The coin toss that started it all. According to Portland’s bureau of planning, in 1843 business partners William Overton and Asa Lovejoy file to claim the land on the west bank of the Willamette River. Then, in 1845, Overton sold his share of the claim to Francis Pettygrove. Pettygrove and Lovejoy surveyed the land, deciding to build a city. Previously called The Clearing, Portland gets its name with the toss of a coin.

Pop quiz!

Which founder won the toss? Hint: Portland was named after this founder’s hometown in Maine.

— answer below

Pop Quiz! Answers
  • Aside from the Caples House, what were Dr. Caples’ and Lucinda McBrides’ historical contributions to Columbia County? Dr. Caples was the first doctor in Columbia County; Lucinda worked as his medical assistant and midwife. Together, they founded the first school in Columbia City.
  • Which founder won the toss? A: Portland was named after Pettygrove’s hometown in Maine.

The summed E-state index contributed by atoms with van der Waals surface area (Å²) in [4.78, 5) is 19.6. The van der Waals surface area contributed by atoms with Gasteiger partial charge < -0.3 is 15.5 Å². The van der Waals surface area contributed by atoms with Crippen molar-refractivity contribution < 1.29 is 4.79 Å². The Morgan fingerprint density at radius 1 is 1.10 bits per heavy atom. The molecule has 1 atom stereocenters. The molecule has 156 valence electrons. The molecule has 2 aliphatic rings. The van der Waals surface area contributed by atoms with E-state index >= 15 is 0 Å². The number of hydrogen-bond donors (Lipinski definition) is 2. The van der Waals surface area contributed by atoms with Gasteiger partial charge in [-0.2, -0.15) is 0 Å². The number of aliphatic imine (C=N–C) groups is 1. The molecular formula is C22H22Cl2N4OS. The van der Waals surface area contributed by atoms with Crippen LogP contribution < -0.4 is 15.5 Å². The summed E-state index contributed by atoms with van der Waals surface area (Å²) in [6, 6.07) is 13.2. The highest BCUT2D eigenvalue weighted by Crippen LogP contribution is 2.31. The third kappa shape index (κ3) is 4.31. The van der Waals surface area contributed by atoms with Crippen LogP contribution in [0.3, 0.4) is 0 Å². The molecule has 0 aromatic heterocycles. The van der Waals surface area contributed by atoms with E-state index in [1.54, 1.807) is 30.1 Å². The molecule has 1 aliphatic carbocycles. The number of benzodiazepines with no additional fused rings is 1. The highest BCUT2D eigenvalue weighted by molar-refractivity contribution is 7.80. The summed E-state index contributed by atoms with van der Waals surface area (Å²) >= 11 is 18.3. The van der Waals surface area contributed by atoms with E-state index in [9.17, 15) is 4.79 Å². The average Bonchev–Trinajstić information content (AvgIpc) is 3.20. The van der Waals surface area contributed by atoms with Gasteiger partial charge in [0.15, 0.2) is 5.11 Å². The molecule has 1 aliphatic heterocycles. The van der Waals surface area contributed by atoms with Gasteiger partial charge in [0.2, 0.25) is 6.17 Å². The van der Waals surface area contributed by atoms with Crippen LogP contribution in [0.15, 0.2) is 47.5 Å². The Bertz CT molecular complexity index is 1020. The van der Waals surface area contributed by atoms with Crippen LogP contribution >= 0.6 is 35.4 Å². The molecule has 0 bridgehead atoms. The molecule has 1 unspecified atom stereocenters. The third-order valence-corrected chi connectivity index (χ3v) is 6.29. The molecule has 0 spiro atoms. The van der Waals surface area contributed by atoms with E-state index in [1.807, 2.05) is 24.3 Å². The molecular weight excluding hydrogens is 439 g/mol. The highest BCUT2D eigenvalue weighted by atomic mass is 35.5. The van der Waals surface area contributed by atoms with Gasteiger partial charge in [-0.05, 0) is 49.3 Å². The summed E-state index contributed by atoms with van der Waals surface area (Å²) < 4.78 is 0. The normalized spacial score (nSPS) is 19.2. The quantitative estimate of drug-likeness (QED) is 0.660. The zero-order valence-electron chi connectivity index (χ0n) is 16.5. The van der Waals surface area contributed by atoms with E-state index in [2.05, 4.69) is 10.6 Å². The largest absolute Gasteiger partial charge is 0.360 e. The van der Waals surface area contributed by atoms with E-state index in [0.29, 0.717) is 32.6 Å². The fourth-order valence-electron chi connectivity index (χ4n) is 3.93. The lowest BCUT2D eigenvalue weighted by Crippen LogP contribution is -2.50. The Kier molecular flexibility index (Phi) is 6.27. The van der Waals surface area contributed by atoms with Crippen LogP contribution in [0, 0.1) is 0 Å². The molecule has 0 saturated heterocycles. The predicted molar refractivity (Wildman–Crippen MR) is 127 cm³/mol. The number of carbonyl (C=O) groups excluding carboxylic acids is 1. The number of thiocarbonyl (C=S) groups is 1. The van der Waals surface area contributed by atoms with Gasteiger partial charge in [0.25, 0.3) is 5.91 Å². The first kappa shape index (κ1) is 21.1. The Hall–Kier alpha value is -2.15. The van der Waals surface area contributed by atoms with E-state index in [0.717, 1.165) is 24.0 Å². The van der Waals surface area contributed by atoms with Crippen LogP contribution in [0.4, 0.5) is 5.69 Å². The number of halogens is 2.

• What was the major commodity of the day? Portland became the major port for shipping wheat to San Francisco.
  • The Pioneer Mother’s Memorial Cabin was originally built on the site where Oregon’s provisional government was established in 1843. Why was the cabin moved? We painstakingly moved the cabin in 2014 to avoid erosion and the encroaching Willamette River.
  • Do you know why the number of rings differs each Sunday? It depends on how many times the bell ringer call pull the massive, 119 year old bell.
  • In what Columbia River Gorge landmark did Edward Dimmit open his post card stand? Dimmit opened a concession stand, where he sold photographs and post cards, next to the Vista House at Crown Point. You can still visit this historic site, which has some of the most impressive views of the Gorge, though you’ll need to go elsewhere to buy post cards!